Starting-pitching market shifting fast
Is the trade market for elite starting pitching collapsing?
Two weeks ago, it appeared that both Phillies left-hander Cole Hamels and Brewers righty Zack Greinke could be moved before the July 31 non-waiver deadline.
As it turns out, neither might be, increasing the demand for the next tier of available starters — and forcing pitching-hungry teams into scramble mode.
Hamels, who pitches Saturday against the Giants (4:05 p.m. ET, MLB on FOX) is in talks with the Phillies on a six-year contract, according to major-league sources.
Greinke, meanwhile, is in the middle of an 11-day layoff to “recharge his batteries,” according to Brewers general manager Doug Melvin.
So, one ace (Hamels) soon might be unavailable, and the other (Grienke) might be losing appeal, if the Brewers even want to trade him.
The ripple effect could be stunning.
The trade values of pitchers such as Cubs right-hander Matt Garza and Rays righty James Shields could rise dramatically.
Teams debating whether to move starting pitching — think the Rays, Marlins and Athletics — might grow more inclined to sell.
Heck, a surprise entry into the market or two would not be out of question — though it appears only the threat of war would get the Mariners to consider trading Felix Hernandez.
Right now, virtually the entire sport is day to day and series to series. And it’s only going to get hairier in the days ahead.
The Brewers, 7 1/2 games back in the NL Central and six behind in the wild-card race, are trying to get into contention, in which case they probably would not move Greinke.
If they do, the task will be more difficult than before.
One rival executive from a team interested in Greinke responded with a one-word answer when asked if he was alarmed by the recent developments with the pitcher.
An exec from another team with interest in Greinke, when asked the same question, said, “He scares me, period.”
Teams, fairly or not, do not consider Greinke entirely trustworthy, in part due to his past struggles with social anxiety disorder.
Combine that with the price — both in dollars and prospects — and the Brewers could be in a challenging position.
Greinke, 29, is owed nearly $6 million in salary. He has allowed 14 earned runs in his last 14 innings. And, under the new labor agreement, a team that acquires him in a trade could not receive draft-pick compensation if he left as a free agent at the end of the season.
“It’s a hard one to feel comfortable with,” the exec said. “You’re paying a premium (in talent), and you’re paying a premium to keep him (if he signs long-term).”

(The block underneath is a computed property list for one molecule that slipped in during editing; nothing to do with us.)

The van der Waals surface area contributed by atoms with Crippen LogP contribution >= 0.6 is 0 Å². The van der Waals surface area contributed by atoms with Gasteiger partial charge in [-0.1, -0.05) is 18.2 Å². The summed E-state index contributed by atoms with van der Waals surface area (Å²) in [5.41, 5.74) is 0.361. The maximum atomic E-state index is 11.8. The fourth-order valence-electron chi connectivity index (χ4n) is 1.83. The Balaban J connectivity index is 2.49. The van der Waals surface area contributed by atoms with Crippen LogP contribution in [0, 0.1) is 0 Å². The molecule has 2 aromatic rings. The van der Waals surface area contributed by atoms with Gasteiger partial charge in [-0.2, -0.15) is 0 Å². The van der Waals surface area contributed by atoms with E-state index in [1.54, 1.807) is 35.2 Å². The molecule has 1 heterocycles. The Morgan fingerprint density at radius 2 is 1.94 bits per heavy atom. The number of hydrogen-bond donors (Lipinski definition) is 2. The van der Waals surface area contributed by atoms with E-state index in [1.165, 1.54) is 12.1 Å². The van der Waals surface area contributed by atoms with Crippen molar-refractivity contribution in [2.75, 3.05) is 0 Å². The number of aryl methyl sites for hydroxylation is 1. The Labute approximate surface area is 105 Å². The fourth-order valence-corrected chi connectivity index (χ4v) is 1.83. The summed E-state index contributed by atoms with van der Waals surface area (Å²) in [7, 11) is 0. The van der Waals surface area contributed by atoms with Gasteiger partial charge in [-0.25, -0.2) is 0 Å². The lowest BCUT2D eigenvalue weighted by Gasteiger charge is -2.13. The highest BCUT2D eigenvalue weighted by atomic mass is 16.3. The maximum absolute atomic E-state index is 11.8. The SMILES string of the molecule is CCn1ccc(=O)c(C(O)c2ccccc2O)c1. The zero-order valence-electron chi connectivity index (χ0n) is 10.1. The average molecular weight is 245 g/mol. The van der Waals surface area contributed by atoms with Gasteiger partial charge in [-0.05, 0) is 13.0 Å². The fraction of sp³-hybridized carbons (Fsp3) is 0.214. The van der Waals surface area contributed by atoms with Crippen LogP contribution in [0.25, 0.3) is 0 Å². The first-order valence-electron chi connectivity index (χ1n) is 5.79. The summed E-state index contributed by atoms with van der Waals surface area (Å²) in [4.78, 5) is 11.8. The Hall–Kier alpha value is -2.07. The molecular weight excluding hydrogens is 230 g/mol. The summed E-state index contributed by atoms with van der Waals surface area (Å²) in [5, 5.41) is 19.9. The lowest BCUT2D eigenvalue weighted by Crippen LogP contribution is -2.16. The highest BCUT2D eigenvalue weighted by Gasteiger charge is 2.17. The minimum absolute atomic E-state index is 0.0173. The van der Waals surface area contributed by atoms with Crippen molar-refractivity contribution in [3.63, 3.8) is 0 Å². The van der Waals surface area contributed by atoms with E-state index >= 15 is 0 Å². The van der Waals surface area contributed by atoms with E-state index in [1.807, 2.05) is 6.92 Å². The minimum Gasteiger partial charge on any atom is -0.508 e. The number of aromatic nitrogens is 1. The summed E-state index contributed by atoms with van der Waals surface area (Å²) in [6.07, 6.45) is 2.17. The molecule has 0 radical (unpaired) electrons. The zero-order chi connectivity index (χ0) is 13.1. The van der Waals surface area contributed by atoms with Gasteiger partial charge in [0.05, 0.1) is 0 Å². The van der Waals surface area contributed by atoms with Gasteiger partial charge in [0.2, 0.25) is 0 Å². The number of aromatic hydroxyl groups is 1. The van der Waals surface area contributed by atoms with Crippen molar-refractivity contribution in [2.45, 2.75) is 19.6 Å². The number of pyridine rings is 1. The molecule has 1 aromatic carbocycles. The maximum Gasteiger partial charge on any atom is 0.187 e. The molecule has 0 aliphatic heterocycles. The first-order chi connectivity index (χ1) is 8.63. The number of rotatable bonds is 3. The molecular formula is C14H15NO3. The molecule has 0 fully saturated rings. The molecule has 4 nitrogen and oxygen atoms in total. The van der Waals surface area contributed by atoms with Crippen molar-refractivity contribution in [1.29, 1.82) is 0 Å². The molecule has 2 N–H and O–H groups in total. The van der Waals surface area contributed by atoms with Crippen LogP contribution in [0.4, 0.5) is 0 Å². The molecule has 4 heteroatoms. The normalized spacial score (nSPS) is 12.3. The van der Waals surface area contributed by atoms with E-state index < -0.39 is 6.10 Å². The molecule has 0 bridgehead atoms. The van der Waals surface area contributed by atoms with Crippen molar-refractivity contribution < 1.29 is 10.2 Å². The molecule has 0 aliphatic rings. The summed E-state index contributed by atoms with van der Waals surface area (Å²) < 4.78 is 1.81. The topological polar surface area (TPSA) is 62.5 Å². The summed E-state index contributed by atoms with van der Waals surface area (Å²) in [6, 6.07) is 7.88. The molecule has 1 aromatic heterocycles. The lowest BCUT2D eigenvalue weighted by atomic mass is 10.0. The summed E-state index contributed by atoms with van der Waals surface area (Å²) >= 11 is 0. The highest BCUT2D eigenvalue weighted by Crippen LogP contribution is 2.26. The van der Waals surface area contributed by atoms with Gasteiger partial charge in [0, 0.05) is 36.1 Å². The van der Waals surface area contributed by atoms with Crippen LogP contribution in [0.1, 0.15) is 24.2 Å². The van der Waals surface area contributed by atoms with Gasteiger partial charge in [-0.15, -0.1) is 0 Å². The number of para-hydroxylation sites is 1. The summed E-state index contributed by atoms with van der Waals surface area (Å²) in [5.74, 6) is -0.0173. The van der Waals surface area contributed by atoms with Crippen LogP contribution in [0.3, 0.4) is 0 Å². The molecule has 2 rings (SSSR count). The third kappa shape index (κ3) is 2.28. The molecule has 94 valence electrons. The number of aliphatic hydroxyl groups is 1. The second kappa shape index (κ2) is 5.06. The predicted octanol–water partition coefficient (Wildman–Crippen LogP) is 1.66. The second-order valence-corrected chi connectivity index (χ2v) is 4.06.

Of course, Greinke can change the conversation when he rejoins the Brewers’ rotation on Tuesday in Philadelphia. His break could invigorate him. And if he pitches well, teams likely will start clamoring for him again.
Still, most clubs prefer Hamels, a former World Series MVP who is accustomed to big-market pressure in Philadelphia.
The Phillies’ six-year offer to Hamels seems likely to grow to the $130 million to $140 million range. If that happens, Hamels will face one heck of a choice:
Take the sure thing and live in Philly happily ever after. Or wait three months to become a free agent and secure perhaps an even bigger payday.
For most of us, the choice would be easy. For Hamels, it might be easy, too, given that he is comfortable with both his team and his city.
Yet, Hamels is not like most of us.
He possesses not only the supreme confidence of an elite athlete, but also is something of a maverick. Privately, he probably wonders, “What took the Philies this long?” Surely, he is intrigued by free agency.
If Hamels rejects the Phillies, the club then will be forced to decide whether to trade him — and that decision would be more complicated than it might appear.
First off, the Phillies are not ready to concede their season, even though they’re 13 1/2 games out in the NL East and 10 out in the wild-card race.
First baseman Ryan Howard, second baseman Chase Utley and right-hander Roy Halladay are back from injuries. The team, winners of four of its last five games, finally is playing better. A successful homestand against the Giants and Brewers, and who knows?
There also is the matter of business: Even if the Phillies fade, they sold 3 million tickets before the season even began. Trade Hamels, quit on the season, and the number of no-shows over the final two months would be staggering.
The best solution, at least short-term, is to sign Hamels and end all other discussion. If that happens — and if Greinke is off the market or diminished in value — the entire dynamic of the trade market could shift rapidly.
The Rays, while competing for a wild card, might be more inclined to move one or more of their starting pitchers. Ditto for the Marlins, who could trade righties Josh Johnson and Anibal Sanchez, and Athletics, who are “highly unlikely” to move right-hander Bartolo Colon, according to a major-league source — unless, of course, some team is willing to overpay.
Eleven days to the deadline. Eleven days of drama. Eleven days of head-spinning, mind-blowing fun.